The answer to the question about how different will the Aussie Mack Anthem be is still open. This model is only recently launched in North America and the process of rejigging the design for Australia is going to take a while. However, the Australian Mack organisation has been involved since the original inception of the Anthem project, back in 2012. Their input was taken on board, so the shift from left hand drive to right hand drive could be feasible.
Anthem will be coming. It will replace the current Granite models in its first flush. The other side of the introduction will see elements of the Anthem design integrated into other models like Trident and Superliner. How long this is likely to take is also an open question. We are very early on in the development process.
“Mack’s never had anything to offer like this, as an integrated sleeper in the line-haul segment,” says Dean Bestwick, Vice President, Mack Sales Australia. “Now North America are really taking the over highway product seriously.
“In Australia at the moment, we do not have a bonnet or grille, which is the same as the American one. Being able to adapt these Anthem products will be significant for us. Underneath the truck is significant for us in Australia. We have to make sure that bonnet, sleeper or subframe is properly insulated from the chassis for durability.
“Currently, we also have to adapt components for use in the Australian market. We will have less need for adaptation when it comes to the sleeper and its subframe, when we bring in the Anthem.”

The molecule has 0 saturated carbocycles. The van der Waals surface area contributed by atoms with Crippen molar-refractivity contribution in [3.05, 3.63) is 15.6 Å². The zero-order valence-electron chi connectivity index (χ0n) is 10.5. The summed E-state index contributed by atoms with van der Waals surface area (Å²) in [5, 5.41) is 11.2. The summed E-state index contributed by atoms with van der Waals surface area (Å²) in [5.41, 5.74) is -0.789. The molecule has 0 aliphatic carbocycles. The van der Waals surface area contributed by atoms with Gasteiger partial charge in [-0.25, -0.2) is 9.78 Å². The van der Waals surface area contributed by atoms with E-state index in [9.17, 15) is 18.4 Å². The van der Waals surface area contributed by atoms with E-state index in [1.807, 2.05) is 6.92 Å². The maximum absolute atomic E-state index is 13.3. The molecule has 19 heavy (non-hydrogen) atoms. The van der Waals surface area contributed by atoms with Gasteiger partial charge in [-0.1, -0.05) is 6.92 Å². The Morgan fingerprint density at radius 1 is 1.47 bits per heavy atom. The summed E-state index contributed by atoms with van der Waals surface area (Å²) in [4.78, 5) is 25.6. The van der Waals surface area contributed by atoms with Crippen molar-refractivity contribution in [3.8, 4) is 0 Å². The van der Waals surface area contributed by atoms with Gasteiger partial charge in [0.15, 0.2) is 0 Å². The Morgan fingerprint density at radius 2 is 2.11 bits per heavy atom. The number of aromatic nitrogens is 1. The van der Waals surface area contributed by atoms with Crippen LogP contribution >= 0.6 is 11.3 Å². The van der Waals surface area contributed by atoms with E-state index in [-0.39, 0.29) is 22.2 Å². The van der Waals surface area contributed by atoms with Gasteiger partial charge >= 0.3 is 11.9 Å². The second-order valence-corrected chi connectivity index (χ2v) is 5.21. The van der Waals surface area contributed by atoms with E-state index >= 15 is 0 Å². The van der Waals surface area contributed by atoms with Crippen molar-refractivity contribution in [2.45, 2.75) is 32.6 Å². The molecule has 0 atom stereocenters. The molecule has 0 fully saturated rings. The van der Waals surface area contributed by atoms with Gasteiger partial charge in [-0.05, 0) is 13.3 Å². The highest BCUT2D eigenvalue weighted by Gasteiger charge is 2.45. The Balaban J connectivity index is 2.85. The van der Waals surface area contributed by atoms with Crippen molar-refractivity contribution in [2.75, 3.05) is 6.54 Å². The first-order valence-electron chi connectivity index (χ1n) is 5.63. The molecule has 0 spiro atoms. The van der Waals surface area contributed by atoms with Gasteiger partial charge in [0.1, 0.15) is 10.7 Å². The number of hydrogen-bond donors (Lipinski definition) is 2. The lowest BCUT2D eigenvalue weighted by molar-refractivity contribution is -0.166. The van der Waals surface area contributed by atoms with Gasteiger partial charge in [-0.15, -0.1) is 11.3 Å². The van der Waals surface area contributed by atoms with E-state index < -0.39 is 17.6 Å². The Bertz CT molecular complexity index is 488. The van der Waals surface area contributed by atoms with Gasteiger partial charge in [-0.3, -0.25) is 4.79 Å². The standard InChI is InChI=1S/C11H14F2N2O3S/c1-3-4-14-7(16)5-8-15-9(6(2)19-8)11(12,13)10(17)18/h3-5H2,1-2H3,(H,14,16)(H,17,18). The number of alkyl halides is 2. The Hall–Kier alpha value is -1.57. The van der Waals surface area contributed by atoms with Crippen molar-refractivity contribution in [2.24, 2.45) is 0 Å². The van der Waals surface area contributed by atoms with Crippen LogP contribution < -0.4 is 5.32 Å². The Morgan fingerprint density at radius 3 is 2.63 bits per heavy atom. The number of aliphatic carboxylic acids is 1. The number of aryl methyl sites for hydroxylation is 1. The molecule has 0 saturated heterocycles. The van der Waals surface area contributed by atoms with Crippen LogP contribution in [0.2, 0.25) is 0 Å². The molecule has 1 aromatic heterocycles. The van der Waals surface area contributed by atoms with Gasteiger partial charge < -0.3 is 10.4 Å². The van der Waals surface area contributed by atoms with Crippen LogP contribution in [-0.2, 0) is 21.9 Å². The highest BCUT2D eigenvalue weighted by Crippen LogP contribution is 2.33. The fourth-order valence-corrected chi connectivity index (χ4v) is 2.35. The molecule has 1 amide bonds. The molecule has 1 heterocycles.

An Aussie Anthem will come with an MP8 engine available at least up to 535hp. The dashboard and steering wheel are a given and these will migrate across the whole Mack range, over time. The much-improved electrics and electronics are also a given, adaptive and predictive cruise, as well as collision avoidance are becoming the norm very quickly.
The base platform of the Australian-made chassis and the proven driveline will carry over from the current range, with some adaptation.
The big question will be about this 70 inch sleeper cabin. Here the development options are many and varied. What Mack in Australia needs is a good useable sleeper that can sit in front of a full size B-double and still have room for a decent bunk and living space. In consideration of the Anthem, there will be a number of options and the Mack team are currently weighing them up.
The 70 inch sleeper as it sold in the US would be a ripper, but fitting it in the envelope is virtually impossible. Mack reckon they are investigating some options. A shorter cabin would be an easier option to get over the line dimensionally, but one that would need more time.
Internal equipment in the cabin would be relatively simple, it is modular in design and can be adapted with little fuss. The units of storage are mounted on a rail system to allow for adjustments to suit different configurations and requirements.
Close examination of the construction of the 70 inch monster reveals one of the body panels on the side which could be deleted. This would mean a new roof design and an adaptation of a couple of other panels. This is also quite feasible.
Either way, the die is cast. Mack will have a sleeper cabin on a B-double prime mover in which the driver can stand up and walk around in comfort. This in itself will be a revelation for the Mack stalwarts of Australia, but also an attractive option for operators currently running rival brands.
The electrical architecture in the Anthem is a significant step up from that fitted in the current range and Mack in Australia will be looking to introduce this across its range. Improved harnesses should improve manufacture, but it is the increased functionality that is the major draw card.